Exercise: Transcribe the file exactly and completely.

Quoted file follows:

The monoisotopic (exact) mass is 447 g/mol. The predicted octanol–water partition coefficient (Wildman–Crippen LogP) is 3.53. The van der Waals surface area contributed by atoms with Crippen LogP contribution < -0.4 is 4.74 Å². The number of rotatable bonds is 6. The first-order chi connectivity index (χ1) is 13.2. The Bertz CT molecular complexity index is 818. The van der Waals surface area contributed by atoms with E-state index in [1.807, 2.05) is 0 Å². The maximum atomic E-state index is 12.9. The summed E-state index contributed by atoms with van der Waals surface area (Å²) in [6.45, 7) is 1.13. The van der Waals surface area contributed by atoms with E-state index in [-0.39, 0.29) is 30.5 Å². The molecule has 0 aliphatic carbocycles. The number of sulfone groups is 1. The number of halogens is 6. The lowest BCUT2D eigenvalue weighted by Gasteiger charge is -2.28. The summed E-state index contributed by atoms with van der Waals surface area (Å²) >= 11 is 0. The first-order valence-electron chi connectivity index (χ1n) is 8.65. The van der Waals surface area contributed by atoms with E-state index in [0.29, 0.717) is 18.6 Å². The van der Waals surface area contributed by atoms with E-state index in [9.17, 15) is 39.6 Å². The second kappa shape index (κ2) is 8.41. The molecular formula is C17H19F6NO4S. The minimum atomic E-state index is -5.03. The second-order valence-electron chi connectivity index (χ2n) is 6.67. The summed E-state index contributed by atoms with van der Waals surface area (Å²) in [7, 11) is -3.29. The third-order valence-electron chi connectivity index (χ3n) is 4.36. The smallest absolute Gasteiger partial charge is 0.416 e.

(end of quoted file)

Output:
The monoisotopic (exact) mass is 447 g/mol. The predicted octanol–water partition coefficient (Wildman–Crippen LogP) is 3.53. The van der Waals surface area contributed by atoms with Crippen LogP contribution < -0.4 is 4.74 Å². The number of rotatable bonds is 6. The first-order chi connectivity index (χ1) is 13.2. The Bertz CT molecular complexity index is 818. The van der Waals surface area contributed by atoms with E-state index in [1.807, 2.05) is 0 Å². The maximum atomic E-state index is 12.9. The summed E-state index contributed by atoms with van der Waals surface area (Å²) in [6.45, 7) is 1.13. The van der Waals surface area contributed by atoms with E-state index in [-0.39, 0.29) is 30.5 Å². The molecule has 0 aliphatic carbocycles. The number of sulfone groups is 1. The number of halogens is 6. The lowest BCUT2D eigenvalue weighted by Gasteiger charge is -2.28. The summed E-state index contributed by atoms with van der Waals surface area (Å²) >= 11 is 0. The first-order valence-electron chi connectivity index (χ1n) is 8.65. The van der Waals surface area contributed by atoms with E-state index in [0.29, 0.717) is 18.6 Å². The van der Waals surface area contributed by atoms with E-state index in [9.17, 15) is 39.6 Å². The second kappa shape index (κ2) is 8.41. The molecular formula is C17H19F6NO4S. The minimum atomic E-state index is -5.03. The second-order valence-electron chi connectivity index (χ2n) is 6.67. The summed E-state index contributed by atoms with van der Waals surface area (Å²) in [7, 11) is -3.29. The third-order valence-electron chi connectivity index (χ3n) is 4.36. The smallest absolute Gasteiger partial charge is 0.416 e.